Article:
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Considering the large amount of farms that provide the alternative health industry with herbs, sourcing organic certified herbs shouldn't be (and isn't) a problem. Some farms are contractually locked in to deliver their entire output to a certain herb company but not enough to warrant a shortage of supply.

 

If you are growing your own and looking to get organic certification then that's an expensive process now even through QAI, CCOF, Oregon Tilth, or the other big name certification agencies. Not worth it really unless you are going to market the hell out of the fact that the herbs are both organic AND grown by the distiller. Last I checked it was $1400 a year but it may have gone up and you get random inspections twice a year from the agency licensed by the USDA to certify you. Certain agencies may go above and beyond USDA standards; for example CCOF has been known to be stricter than QAI about a number of things.

 

In short, do some research and make sure it carries a good chance of a positive return on investment. Otherwise do what Joe said and let the product speak highly for itself, I know his does.

Edited by Tatan (Evan Camomile)

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Thanks, guys.

I could dig an "Organic" label or a "Fair Trade" label but I won't compromise the quality I'm getting now for a footnote on the bottle. On the other hand, for better herbs they could call the anise Purple Diesel and I would have no problem with it.

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The issue with the whole thing is that for quite a few organic companies, it's about as close to a non-organic factory as you can get. Seems to me that most quality absinthes achieve those results because they already care about getting excellent ingredients.

 

I do recommend checking out any absinthe producers that you have close...it's a lot more fun drinking the product when you've seen the equipment or gotten drunk in their forest or harvested their wormwood. :twitchsmile:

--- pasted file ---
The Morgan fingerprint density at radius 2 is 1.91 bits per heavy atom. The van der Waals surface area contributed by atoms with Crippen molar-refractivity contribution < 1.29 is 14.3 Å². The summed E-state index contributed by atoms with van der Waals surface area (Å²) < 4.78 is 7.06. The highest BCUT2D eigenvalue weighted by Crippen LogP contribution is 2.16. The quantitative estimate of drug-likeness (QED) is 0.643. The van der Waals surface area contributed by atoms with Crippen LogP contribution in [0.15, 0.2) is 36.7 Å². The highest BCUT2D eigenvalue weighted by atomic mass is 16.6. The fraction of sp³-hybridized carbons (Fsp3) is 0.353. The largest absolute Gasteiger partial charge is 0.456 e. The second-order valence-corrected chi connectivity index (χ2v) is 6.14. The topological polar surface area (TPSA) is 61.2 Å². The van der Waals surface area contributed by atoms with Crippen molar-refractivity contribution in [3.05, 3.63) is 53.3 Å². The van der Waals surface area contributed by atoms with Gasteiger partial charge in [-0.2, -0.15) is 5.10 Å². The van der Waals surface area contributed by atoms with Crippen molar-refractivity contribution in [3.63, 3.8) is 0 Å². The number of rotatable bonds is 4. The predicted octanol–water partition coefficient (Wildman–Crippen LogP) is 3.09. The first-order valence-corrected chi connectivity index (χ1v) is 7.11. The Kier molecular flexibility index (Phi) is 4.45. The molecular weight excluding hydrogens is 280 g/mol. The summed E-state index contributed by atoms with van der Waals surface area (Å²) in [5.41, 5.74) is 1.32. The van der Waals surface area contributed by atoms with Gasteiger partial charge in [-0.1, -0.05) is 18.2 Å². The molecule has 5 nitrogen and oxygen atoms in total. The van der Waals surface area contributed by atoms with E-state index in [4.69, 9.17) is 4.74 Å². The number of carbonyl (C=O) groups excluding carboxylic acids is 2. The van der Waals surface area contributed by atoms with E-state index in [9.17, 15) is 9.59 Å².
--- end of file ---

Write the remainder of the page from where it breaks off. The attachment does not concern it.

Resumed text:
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The issue with the whole thing is that for quite a few organic companies, it's about as close to a non-organic factory as you can get. Seems to me that most quality absinthes achieve those results because they already care about getting excellent ingredients.

 

I do recommend checking out any absinthe producers that you have close...it's a lot more fun drinking the product when you've seen the equipment or gotten drunk in their forest or harvested their wormwood. :twitchsmile:

 

 

Garbage in, garbage out :twitchsmile:

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Although I'm very interested in trying that organic offering linked to above I'd like to note that what Ambear says here is true. Just because it's organic doesn't mean that it is good. I've seen some phenomenal stuff and outright garbage both labeled organic.

 

The point of Organic isn't so much what you are getting anyways, but rather what you are not getting (chemical pesticides/fertilizers, GMOs, etc.)

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Although I'm very interested in trying that organic offering linked to above I'd like to note that what Ambear says here is true. Just because it's organic doesn't mean that it is good. I've seen some phenomenal stuff and outright garbage both labeled organic.

 

The point of Organic isn't so much what you are getting anyways, but rather what you are not getting (chemical pesticides/fertilizers, GMOs, etc.)

 

 

For anyone interested here is a link to whats allowed http://www.omri.org/